Is it Legal to Drive Barefoot?
There are a lot of things you cannot do while driving. You cannot drink alcohol or consume narcotics while driving. You cannot use your hands to text, browse the internet, or watch a video while driving. There are also things that might not be strictly illegal, but they could subject you to liability should that behavior lead to an accident. For example, if you were eating a sandwich while driving and that caused you to have an accident, you would likely be held to be at fault. Where does driving while barefoot fall? Is it considered unsafe? Do traffic safety experts believe driving barefoot relieves you of control over your vehicle? Continue reading to learn about New York traffic law as it pertains to driving without shoes, and if you were injured in a car accident in the Hudson Valley, call a knowledgeable Kingston traffic accident lawyer for help.
New York Law Does Not Prohibit Driving Barefoot
The short answer is: It is perfectly legal to drive barefoot. No New York State traffic law requires drivers to wear shoes or other footwear while operating a motor vehicle. If you are pulled over by the police for any reason, the fact that you are not wearing shoes will not lead to an extra traffic citation.
Is It Important to Wear Shoes While Driving?
Although not legally required, there are other reasons why wearing shoes to drive is a good idea. Traffic safety experts do claim that shoes are useful to better distribute your weight when you apply pressure to the gas, brake, or clutch. You thus have more precise control while wearing shoes than when barefoot. Driving without any shoes puts more pressure on the ball of your foot and can lead to your foot slipping off the pedal, especially if your feet are wet.
Wearing flip-flops or other backless shoes while driving is also less than optimal. Backless shoes can slip off while you are driving or cause your foot to slide off the pedal, causing you to lose control for precious seconds. If you lose control at the wrong time, you could find yourself in an accident.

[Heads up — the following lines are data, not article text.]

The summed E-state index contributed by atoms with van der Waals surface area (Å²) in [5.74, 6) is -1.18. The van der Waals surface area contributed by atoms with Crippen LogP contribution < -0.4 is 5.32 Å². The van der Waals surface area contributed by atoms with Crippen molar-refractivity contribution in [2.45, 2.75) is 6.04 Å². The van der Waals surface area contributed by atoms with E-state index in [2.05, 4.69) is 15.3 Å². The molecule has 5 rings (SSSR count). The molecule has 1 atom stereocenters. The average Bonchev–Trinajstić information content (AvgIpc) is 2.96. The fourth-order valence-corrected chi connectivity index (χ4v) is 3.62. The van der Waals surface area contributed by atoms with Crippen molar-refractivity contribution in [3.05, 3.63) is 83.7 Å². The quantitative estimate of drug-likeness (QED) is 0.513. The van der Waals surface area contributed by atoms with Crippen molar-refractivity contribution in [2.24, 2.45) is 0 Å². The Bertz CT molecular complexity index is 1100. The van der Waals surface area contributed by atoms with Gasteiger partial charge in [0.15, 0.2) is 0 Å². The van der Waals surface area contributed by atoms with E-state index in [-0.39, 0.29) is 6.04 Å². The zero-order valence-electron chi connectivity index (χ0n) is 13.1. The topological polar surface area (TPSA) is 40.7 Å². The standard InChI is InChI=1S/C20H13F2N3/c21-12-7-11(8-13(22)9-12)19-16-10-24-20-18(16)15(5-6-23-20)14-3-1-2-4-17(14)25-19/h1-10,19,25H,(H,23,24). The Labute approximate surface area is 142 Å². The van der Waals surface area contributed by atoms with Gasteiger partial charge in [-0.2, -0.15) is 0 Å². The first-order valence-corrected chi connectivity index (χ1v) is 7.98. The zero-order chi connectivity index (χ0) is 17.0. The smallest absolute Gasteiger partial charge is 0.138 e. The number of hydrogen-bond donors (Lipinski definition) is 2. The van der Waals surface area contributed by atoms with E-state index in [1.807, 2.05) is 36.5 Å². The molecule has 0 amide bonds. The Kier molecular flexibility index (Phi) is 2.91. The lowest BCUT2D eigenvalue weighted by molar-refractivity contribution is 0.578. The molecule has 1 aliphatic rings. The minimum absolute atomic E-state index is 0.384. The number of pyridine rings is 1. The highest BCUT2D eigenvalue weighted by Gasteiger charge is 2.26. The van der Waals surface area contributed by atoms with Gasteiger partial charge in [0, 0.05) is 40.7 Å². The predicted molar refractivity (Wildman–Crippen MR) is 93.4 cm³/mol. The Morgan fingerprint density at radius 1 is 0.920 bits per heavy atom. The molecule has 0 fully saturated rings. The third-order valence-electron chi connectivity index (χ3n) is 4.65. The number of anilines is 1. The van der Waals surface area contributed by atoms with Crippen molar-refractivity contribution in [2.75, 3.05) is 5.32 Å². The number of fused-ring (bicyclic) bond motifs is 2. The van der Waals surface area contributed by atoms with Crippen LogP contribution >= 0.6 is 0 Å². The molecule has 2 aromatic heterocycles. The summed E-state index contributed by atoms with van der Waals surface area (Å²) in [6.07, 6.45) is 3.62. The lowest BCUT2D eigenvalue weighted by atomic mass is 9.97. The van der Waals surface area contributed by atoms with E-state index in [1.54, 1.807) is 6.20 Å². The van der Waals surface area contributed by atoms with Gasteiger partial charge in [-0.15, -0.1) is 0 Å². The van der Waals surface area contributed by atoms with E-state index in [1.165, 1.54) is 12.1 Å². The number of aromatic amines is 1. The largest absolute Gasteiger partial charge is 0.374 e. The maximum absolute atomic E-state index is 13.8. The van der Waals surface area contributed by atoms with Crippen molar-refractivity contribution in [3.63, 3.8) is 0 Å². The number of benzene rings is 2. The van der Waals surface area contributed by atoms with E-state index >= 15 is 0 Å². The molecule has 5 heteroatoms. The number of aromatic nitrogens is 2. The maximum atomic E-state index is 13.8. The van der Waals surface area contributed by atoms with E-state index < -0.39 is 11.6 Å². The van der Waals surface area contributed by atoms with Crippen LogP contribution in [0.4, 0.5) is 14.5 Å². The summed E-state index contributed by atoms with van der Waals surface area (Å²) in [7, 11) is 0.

Moreover, because driving barefoot is not seen as the safest way to operate a vehicle, if you wind up in an accident, being barefoot could work against you. If the other driver’s lawyer or insurance company finds out that you were barefoot at the time of the accident, they might try to use that against you and claim that you caused or contributed to the accident. You’ll lose some bargaining leverage at the settlement negotiation table. If your case goes to trial, a judge or jury could find that your lack of shoes contributed to the accident, which can reduce the value of your claim. New York is a comparative negligence state, meaning that if the factfinder determines you were 10 percent at fault for the accident, you can only recover 90 percent of your damages against the other driver (who was found to be 90 percent at fault).
Being barefoot can also lead to worse injuries in the event of a car accident. Your feet are more directly exposed to cuts, scrapes, and bruises, and they are less protected against twists and fractures.
Although driving barefoot is not illegal, it’s generally a good idea to wear proper footwear while driving in the State of New York.
Experienced and Effective Legal Assistance With a Hudson Valley Car Accident Claim
If you or someone you love has been hurt by another negligent person in New York, find out if you’re entitled to money damages for your injuries by contacting the seasoned and dedicated Hudson Valley car accident lawyers at Rusk, Wadlin, Heppner & Martuscello, LLP for a free consultation at 845-331-4100 (Kingston) or 845-236-4411 (Marlboro).